Why Is Admissible Evidence Important

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CHAPTER IV
Admissible evidence in civil proceedings
Any evidence, to be admissible, must be relevant. The rules on evidence contained primarily within Parts 32 and 33 of the Civil Procedure Rules 1998 give the court power to control the evidence brought before it. For example, the court may decide, prior to trial, that a particular issue between the parties is no longer important and can therefore make an order excluding any evidence that the parties intended to use in relation to that particular issue.
There are some exceptions to the rule that any relevant evidence is admissible. This includes:
Opinion evidence
The general rule is that opinion evidence is not admissible, as the function of a witness is to relate the facts to the court so the court can draw its own conclusions. However, there are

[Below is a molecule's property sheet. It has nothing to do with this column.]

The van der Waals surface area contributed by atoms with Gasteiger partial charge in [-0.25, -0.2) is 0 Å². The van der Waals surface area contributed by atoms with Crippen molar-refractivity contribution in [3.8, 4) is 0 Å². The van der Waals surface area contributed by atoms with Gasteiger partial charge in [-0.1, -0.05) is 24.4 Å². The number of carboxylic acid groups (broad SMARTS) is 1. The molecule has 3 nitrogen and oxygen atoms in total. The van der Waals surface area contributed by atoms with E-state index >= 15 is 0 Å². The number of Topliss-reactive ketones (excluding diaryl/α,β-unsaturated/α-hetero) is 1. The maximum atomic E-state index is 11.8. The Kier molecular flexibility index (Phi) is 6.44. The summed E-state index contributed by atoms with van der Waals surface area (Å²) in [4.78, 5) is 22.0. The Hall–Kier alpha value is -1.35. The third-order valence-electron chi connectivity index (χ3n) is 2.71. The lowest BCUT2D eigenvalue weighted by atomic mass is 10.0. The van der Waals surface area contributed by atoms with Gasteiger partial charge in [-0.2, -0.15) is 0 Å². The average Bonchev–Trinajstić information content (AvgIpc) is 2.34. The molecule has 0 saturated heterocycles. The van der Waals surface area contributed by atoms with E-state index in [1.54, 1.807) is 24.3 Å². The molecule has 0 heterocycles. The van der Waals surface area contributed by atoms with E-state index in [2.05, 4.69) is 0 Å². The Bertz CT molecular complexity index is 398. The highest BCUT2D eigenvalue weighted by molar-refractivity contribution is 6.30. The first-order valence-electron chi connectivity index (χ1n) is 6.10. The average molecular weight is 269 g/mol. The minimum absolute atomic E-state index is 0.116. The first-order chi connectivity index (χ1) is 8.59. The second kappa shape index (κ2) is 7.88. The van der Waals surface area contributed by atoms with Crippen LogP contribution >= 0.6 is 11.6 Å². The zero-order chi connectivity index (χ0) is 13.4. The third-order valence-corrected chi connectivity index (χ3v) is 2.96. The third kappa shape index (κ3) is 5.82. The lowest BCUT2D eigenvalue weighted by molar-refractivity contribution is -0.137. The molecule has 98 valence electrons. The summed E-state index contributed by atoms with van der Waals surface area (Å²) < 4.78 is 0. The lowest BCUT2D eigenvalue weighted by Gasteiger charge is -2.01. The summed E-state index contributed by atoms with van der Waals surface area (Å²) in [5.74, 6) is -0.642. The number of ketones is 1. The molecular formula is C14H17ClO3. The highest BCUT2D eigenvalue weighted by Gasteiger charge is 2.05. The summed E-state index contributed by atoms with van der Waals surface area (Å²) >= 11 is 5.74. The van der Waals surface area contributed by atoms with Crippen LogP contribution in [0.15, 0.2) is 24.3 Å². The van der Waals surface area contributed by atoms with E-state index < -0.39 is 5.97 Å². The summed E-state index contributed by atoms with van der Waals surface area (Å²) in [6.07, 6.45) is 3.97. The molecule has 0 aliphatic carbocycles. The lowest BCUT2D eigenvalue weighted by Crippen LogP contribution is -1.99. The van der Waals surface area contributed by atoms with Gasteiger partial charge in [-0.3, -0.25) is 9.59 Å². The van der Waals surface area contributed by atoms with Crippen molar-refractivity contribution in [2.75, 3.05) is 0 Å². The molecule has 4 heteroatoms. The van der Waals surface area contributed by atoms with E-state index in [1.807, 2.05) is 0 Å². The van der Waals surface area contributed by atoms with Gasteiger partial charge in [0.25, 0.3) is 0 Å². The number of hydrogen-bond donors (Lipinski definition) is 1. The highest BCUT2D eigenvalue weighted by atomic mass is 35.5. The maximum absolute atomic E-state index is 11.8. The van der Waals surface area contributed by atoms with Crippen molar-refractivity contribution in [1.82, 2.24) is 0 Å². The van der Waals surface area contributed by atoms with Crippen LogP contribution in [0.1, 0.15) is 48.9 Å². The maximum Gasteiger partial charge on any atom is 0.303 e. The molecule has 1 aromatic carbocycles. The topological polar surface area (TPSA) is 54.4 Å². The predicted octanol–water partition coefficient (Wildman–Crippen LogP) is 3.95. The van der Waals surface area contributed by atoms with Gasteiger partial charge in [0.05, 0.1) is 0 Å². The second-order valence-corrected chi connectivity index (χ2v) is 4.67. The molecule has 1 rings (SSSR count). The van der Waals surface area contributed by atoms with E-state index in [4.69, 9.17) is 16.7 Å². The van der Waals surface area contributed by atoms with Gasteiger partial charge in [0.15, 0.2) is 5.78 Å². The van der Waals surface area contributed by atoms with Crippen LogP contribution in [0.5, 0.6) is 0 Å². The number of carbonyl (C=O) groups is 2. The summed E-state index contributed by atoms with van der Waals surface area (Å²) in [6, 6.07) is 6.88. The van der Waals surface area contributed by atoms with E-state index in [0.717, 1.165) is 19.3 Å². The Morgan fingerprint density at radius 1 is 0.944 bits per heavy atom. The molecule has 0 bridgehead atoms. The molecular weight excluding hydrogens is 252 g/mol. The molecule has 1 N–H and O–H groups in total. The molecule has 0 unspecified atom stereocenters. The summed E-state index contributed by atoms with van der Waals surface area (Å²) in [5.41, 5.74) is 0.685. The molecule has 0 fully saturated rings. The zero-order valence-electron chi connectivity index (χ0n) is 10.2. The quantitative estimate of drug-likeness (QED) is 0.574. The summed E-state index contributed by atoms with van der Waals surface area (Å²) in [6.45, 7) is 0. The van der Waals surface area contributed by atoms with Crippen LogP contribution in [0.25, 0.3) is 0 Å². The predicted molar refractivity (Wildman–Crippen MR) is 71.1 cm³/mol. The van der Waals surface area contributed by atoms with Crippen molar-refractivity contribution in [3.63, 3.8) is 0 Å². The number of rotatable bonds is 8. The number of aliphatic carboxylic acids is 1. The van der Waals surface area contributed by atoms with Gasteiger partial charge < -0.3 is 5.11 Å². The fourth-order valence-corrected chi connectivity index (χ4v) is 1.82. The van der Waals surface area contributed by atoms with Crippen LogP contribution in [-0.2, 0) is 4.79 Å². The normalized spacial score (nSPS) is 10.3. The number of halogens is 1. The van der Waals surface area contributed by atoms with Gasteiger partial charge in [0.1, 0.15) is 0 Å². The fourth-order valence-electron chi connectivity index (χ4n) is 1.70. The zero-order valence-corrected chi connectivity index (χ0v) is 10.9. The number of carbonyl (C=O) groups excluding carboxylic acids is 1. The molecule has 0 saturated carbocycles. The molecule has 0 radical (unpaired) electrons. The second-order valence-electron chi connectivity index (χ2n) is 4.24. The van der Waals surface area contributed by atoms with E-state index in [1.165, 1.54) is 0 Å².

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Evidence is typically introduced to a judge or a jury to prove a point or element in a case.
In criminal law, evidence is used to prove a defendant 's guilt beyond a reasonable doubt.
However, before evidence can even be used in a criminal case, it must be considered “admissible”. Whether evidence is admissible or not depends on several different factors that the court must analyze. Many different items and statements are often excluded from evidence in a criminal trial because it is considered “inadmissible”.

Hearsay evidence may be admissible in criminal proceedings if it satisfies certain requirements. These are:
• if any statutory provision makes it admissible (e.g. cases where a witness is unavailable);
• if any rule of law preserved by section 118 of the Criminal Justice Act (CJA) 2003 makes it admissible;
• if all parties to the proceedings agree to it being admissible;
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